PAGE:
Last but not least, I have one more bit of self-promotion to leave you with: I’ll be presenting at De Angela’s #TripleThreat40 symposium at the end of this month as part of the Vanity 6 panel with Robin Shumays, Aisha K. Staggers, Elliott H. Powell, and moderator Miss TLC. My presentation will be kind of a sequel to the one I did at 2021’s #1plus1plus1is3 symposium, looking at the Vanity 6 album through the aesthetic lens of pornography and in the historical context of the academic and political “porn wars” of the 1980s. All I can say at this point is that it will be my most ambitious psuedo-academic project yet–whether that’s a good thing or a bad thing, we’ll have to wait until March 31 to see! Even if I don’t stick the landing, I’m looking forward to seeing a lot of you in person–some for the first time, some for the first time in years–in Brooklyn that weekend. You can reserve a free spot at the symposium here.

Okay, unfortunately, it’s time for me to go back to the work that actually pays my bills. If any billionaire readers out there want to subsidize my Prince scholarship for a modest annual salary, my inbox is open; in the meantime, be good to yourselves!

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Ephemera, 1984

Love and Sex (1984)

The Purple Rain era marked a subtle, yet perceptible shift in Prince’s attitudes toward sex. On 1999 less than two years earlier, he’d reveled in his libertinish “Rude Boy” persona: promising to “fuck the taste out of your mouth” on “Let’s Pretend We’re Married,” then actually demonstrating his technique on “Lady Cab Driver.” But by the follow-up album, his pendulum was beginning to swing away from the raw mechanics of lust, toward something approaching more conventional romance. “The Beautiful Ones” found him not just pretending he was married, but considering it as a real possibility; “When Doves Cry” and the title track earnestly grappled with the dissolution of a relationship. Even “Darling Nikki”–the closest the album came to vintage, “dirty” Prince–treated its sexual encounter as a quasi-Satanic temptation, before ending with a palate-cleansing gospel coda.

It’s easy to assume that this shift was motivated by commercial calculus: Purple Rain was designed to be Prince’s entrée into the mainstream, and heteronormative monogamy plays better to “mainstream” tastes than unfettered promiscuity. There is doubtless some truth to that interpretation; but there’s also ample evidence to suggest that he felt a genuine conflict between his spiritual convictions and his carnal appetites. A song like “Possessed” (written during the 1999 sessions, and revisited in multiple iterations for Purple Rain) depicts the repentant “Rude Boy” as an unwilling vessel for “demonic lust.” “Love and Sex,” recorded at Sunset Sound on February 27-28, takes a different approach: envisioning an afterlife where the spirit and the flesh could exist in harmony.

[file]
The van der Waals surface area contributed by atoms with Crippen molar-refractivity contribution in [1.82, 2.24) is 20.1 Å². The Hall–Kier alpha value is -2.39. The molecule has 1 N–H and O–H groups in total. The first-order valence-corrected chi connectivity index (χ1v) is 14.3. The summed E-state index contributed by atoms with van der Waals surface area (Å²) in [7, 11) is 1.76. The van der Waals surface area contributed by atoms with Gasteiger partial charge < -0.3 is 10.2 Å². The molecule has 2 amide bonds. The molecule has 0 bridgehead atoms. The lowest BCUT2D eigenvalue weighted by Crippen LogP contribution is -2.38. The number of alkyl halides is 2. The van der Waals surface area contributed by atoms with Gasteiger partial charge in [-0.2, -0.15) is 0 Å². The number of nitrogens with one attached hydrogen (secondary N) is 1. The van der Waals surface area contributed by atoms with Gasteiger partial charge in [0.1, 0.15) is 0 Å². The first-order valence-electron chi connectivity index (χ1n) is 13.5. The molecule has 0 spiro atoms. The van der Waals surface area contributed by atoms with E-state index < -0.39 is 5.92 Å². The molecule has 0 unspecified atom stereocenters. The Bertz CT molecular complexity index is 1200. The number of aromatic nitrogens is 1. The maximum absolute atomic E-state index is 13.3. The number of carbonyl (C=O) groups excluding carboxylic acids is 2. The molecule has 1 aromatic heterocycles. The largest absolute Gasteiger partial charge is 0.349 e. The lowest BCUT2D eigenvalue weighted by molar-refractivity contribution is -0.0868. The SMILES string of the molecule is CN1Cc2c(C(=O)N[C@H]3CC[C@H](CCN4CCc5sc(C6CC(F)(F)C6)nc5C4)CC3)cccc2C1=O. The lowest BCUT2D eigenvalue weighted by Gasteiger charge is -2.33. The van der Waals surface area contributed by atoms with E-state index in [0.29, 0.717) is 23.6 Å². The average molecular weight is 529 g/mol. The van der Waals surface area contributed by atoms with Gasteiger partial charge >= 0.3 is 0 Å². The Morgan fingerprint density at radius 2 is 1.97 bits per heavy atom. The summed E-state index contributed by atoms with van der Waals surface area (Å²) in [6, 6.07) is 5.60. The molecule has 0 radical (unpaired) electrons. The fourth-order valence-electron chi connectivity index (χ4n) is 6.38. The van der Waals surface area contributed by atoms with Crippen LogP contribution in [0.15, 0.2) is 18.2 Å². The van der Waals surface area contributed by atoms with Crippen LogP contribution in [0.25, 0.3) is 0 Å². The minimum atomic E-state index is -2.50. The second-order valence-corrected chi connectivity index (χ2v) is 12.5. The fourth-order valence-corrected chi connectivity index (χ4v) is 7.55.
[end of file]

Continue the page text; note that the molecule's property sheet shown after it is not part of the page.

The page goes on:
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Ephemera, 1984

Another Lonely Christmas

After assembling the Apollonia 6 album on February 6, 1984, Prince stayed at Sunset Sound, working on incidental music for the Purple Rain film and a handful of songs that would end up on Sheila E’s The Glamorous Life. On February 18, he shifted gears yet again: recording what would become his first–and last–holiday-themed song.

Another Lonely Christmas” appears to have come out of nowhere–and not just because it was a Christmas tune recorded less than a week after Valentine’s Day. While the track would eventually find its way onto the B-side of “I Would Die 4 U”–released on the seasonally appropriate date of November 28–it seems unlikely that Prince had that placement in mind nine months earlier. There’s no indication that he intended it for either the movie soundtrack or Sheila’s album; for that matter–aside from a penchant for decorating his studio with string lights, according to sessionographer Duane Tudahl–there’s little indication that he was especially observant of the holiday season. For whatever reason, “Another Lonely Christmas” was just something he had to get out of his system.